PA121 From United Kingdom, joined May 1999, 98 posts, RR: 0 Posted (14 years 4 months 2 weeks 2 days 15 hours ago) and read 1462 times:
There is a lot of talk about bankrupt or close to chapter 11 airlines after the sad events of 11/9.
What I wonder is: Are there any "healthy" ones around who could profit of the situation to consolidate their position (and buy the troubled ones for little money) waiting for better times to come?
TxAgKuwait From United States of America, joined Aug 1999, 1803 posts, RR: 39
Reply 1, posted (14 years 4 months 2 weeks 2 days 14 hours ago) and read 1356 times:
Dallas-based Southwest Airlines Co is healthy. They might find opportunities opening up when/if other carriers fold, collapse, or crubmle, but they are not apt to purchase another company.....particularly a real large one. Too much hassle to digest.
They have about 1.4 Billion in cash. Their highest loss estimates (when everything was shut down) was $13 Million/day. I think they can be safely expected to earn a profit of roughly 15 cents a share for the 3rd Quarter...the only U.S. airline to do so.
They restored their system to 100% operational status while other carriers were trying to get 80% of their flights back in operation. They have not laid anyone off nor arew they planning to. They are in fact running a couple of pilot training classes in October and at least one for FAs.
Load factor fell but has recovered to the 50s for the week ending 29 Sep and, based on comments made by their CFO....should be up to 60% or a little better now.
Yields are down but so is fuel...they can probably break even at around 63 or 64% The current load factor probably has them in a positive cash flow situation.
I am not gleeful or smug that other airlines are having a bad time. Nobody likes it when the industry is in trouble. Still, it is sort of nice to see a company that other airlines liked to sneer at...when everyone was making a profit.....continue to do their thing and do it well.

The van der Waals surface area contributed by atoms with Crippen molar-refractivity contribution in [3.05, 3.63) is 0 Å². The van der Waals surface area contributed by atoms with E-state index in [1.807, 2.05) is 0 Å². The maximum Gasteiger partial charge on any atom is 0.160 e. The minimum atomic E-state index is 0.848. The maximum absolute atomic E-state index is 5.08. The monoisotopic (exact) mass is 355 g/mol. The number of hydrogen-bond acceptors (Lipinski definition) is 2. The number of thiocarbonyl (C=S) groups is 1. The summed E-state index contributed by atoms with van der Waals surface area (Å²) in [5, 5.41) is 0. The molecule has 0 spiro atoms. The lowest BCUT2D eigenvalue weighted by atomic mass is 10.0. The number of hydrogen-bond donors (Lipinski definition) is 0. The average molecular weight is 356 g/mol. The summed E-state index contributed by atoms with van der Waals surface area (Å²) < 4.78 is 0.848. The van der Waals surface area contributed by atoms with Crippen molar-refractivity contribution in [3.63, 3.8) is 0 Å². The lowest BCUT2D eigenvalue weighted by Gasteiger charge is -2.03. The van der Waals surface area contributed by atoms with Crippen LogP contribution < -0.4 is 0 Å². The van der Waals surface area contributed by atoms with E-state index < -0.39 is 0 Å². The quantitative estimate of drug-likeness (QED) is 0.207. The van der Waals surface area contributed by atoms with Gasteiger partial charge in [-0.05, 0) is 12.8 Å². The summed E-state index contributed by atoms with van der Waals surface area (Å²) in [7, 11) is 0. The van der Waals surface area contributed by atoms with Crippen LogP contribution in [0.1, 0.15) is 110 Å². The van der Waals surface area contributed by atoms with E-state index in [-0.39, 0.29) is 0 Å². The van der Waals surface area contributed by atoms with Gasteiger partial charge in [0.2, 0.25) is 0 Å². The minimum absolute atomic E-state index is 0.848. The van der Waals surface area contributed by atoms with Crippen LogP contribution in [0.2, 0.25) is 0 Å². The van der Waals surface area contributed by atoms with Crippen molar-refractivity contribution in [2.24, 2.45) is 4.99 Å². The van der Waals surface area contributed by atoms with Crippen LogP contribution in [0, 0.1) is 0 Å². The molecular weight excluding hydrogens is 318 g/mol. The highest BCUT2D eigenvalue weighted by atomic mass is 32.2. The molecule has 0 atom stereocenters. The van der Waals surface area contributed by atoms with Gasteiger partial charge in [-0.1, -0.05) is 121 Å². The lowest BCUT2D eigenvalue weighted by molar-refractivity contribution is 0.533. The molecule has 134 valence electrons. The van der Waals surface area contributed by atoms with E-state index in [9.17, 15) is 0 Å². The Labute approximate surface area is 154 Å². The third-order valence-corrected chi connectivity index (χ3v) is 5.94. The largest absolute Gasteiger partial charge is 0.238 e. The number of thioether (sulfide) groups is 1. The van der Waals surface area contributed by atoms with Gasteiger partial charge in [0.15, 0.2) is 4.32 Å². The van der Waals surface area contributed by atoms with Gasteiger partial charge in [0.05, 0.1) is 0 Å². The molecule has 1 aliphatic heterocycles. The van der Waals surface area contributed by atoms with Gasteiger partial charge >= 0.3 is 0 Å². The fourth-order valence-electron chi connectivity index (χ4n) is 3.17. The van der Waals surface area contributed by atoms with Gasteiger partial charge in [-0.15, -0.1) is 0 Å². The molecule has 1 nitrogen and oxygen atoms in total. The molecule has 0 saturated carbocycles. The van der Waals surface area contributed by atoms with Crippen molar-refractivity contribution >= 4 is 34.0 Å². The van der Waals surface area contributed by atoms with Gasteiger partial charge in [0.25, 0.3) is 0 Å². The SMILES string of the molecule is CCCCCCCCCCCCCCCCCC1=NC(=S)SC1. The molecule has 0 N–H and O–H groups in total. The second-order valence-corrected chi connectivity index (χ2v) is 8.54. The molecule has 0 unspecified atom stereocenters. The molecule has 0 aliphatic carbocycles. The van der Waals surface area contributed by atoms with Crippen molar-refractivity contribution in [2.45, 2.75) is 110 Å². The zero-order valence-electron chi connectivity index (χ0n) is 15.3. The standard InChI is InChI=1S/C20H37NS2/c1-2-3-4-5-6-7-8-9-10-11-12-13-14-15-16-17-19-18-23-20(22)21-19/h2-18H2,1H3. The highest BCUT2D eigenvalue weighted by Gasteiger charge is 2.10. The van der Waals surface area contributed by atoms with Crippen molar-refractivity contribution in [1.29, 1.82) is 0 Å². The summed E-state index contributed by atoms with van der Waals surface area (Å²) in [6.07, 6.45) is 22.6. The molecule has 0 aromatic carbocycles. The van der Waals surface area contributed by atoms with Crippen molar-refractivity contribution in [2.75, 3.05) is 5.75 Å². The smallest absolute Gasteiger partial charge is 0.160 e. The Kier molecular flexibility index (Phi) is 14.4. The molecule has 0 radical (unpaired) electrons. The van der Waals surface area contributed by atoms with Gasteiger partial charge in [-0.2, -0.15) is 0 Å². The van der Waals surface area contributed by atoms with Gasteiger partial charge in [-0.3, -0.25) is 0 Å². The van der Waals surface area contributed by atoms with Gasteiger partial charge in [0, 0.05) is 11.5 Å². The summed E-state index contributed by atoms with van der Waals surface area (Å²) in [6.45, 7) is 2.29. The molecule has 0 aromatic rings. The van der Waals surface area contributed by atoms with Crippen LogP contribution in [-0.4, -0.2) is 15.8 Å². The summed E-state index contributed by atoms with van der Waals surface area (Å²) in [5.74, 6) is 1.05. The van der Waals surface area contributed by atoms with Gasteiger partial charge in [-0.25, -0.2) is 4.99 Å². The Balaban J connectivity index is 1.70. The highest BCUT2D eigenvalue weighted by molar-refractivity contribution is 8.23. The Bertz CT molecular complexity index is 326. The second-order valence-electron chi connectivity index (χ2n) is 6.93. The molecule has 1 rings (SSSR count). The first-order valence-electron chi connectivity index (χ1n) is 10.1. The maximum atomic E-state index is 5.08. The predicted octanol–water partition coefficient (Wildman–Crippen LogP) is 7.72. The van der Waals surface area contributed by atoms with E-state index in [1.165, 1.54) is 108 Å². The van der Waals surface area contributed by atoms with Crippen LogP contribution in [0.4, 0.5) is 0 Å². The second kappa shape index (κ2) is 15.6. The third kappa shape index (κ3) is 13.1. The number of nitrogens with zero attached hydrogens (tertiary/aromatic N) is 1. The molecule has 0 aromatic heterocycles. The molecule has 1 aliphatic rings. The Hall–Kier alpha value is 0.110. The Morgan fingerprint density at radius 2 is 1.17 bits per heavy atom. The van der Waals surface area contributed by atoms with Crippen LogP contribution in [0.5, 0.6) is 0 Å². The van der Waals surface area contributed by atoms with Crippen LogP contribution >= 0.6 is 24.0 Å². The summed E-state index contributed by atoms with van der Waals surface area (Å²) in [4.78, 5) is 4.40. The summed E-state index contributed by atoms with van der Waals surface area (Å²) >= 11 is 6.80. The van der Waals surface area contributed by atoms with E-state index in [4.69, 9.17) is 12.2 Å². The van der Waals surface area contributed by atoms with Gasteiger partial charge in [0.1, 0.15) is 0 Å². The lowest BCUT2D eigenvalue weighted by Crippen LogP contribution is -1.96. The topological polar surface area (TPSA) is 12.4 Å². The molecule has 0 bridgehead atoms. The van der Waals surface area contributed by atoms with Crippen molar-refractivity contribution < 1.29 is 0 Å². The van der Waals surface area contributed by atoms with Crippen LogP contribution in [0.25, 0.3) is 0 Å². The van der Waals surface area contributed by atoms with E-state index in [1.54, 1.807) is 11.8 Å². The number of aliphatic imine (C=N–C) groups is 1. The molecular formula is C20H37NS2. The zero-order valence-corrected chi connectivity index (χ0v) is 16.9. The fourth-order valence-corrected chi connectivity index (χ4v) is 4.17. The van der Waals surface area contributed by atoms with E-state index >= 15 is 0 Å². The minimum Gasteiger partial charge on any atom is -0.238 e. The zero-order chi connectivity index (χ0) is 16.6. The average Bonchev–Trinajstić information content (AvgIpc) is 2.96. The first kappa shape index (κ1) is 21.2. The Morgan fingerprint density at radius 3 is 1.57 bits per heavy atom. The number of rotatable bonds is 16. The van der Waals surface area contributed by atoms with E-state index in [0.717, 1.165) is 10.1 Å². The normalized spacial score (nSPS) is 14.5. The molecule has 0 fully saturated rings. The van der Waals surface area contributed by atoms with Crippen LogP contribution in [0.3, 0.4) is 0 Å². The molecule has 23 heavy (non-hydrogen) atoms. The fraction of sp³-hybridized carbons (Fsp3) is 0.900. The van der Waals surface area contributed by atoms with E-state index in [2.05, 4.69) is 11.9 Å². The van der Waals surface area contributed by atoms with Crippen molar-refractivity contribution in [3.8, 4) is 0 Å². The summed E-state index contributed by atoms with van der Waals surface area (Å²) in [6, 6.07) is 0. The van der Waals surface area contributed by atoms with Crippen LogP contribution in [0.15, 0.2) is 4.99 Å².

Planenutz From , joined Dec 1969, posts, RR:
Reply 2, posted (14 years 4 months 2 weeks 2 days 14 hours ago) and read 1319 times:
Ryanair is trying very hard to benefit from BA's relinquishing of slots at Gatwick, Cork, and Shannon. In fact, they have guaranteed the Irish government that they can exceed BA's load factors to Cork and Shannon and bring even more money into the local economies.
Ryanair is in a very "healthy" situation. They have more than e700 million in cash on hand, and will proceed with the purchase of up to 60 secondhand 737s, cash outright (btw, the prices for used 737s are dropping by the day). They have also hedged fuel prices through the next 12 months.
Ryanair even says that if Europe is plunged into a recession, the airline will still grow because people will become more price conscious.
I'm not sure of other European budget carriers, but it looks like Ryanair intends to come out of the current crisis unscathed.
NG737PSR From United Kingdom, joined Feb 2001, 305 posts, RR: 0
Reply 7, posted (14 years 4 months 2 weeks 2 days 3 hours ago) and read 1179 times: